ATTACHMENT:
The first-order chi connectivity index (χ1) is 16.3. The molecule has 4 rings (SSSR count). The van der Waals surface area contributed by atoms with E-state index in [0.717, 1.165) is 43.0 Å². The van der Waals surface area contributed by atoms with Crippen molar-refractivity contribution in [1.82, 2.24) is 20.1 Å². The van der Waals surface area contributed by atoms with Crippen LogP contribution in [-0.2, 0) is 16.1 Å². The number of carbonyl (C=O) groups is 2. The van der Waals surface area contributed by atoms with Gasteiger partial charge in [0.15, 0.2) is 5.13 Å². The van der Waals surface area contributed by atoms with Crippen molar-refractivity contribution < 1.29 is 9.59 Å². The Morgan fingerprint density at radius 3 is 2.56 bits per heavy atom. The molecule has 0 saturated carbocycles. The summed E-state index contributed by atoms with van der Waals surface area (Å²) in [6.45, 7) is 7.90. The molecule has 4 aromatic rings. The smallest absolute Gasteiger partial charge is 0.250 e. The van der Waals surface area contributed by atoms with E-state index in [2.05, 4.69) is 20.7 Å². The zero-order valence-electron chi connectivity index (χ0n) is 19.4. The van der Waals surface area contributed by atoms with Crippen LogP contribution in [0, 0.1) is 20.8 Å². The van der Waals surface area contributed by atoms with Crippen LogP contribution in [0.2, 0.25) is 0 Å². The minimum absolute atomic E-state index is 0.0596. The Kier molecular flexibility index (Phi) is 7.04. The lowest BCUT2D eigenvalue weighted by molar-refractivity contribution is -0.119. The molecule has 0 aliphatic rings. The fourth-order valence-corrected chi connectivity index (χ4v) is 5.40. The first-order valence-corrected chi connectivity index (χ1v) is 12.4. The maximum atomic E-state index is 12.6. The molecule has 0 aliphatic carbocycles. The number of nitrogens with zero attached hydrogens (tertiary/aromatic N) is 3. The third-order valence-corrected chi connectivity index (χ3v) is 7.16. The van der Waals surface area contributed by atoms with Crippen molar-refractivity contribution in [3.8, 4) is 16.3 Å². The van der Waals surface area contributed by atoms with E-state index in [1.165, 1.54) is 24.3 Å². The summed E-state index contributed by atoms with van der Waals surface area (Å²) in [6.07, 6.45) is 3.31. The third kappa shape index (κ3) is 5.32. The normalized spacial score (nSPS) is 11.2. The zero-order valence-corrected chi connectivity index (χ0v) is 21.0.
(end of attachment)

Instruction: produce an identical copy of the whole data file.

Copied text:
The first-order chi connectivity index (χ1) is 16.3. The molecule has 4 rings (SSSR count). The van der Waals surface area contributed by atoms with E-state index in [0.717, 1.165) is 43.0 Å². The van der Waals surface area contributed by atoms with Crippen molar-refractivity contribution in [1.82, 2.24) is 20.1 Å². The van der Waals surface area contributed by atoms with Crippen LogP contribution in [-0.2, 0) is 16.1 Å². The number of carbonyl (C=O) groups is 2. The van der Waals surface area contributed by atoms with Gasteiger partial charge in [0.15, 0.2) is 5.13 Å². The van der Waals surface area contributed by atoms with Crippen molar-refractivity contribution < 1.29 is 9.59 Å². The Morgan fingerprint density at radius 3 is 2.56 bits per heavy atom. The molecule has 0 saturated carbocycles. The summed E-state index contributed by atoms with van der Waals surface area (Å²) in [6.45, 7) is 7.90. The molecule has 4 aromatic rings. The smallest absolute Gasteiger partial charge is 0.250 e. The van der Waals surface area contributed by atoms with E-state index in [2.05, 4.69) is 20.7 Å². The zero-order valence-electron chi connectivity index (χ0n) is 19.4. The van der Waals surface area contributed by atoms with Crippen LogP contribution in [0, 0.1) is 20.8 Å². The van der Waals surface area contributed by atoms with Crippen LogP contribution in [0.2, 0.25) is 0 Å². The minimum absolute atomic E-state index is 0.0596. The Kier molecular flexibility index (Phi) is 7.04. The lowest BCUT2D eigenvalue weighted by molar-refractivity contribution is -0.119. The molecule has 0 aliphatic rings. The fourth-order valence-corrected chi connectivity index (χ4v) is 5.40. The first-order valence-corrected chi connectivity index (χ1v) is 12.4. The maximum atomic E-state index is 12.6. The molecule has 0 aliphatic carbocycles. The number of nitrogens with zero attached hydrogens (tertiary/aromatic N) is 3. The third-order valence-corrected chi connectivity index (χ3v) is 7.16. The van der Waals surface area contributed by atoms with Crippen molar-refractivity contribution in [3.8, 4) is 16.3 Å². The van der Waals surface area contributed by atoms with E-state index in [1.165, 1.54) is 24.3 Å². The summed E-state index contributed by atoms with van der Waals surface area (Å²) in [6.07, 6.45) is 3.31. The third kappa shape index (κ3) is 5.32. The normalized spacial score (nSPS) is 11.2. The zero-order valence-corrected chi connectivity index (χ0v) is 21.0.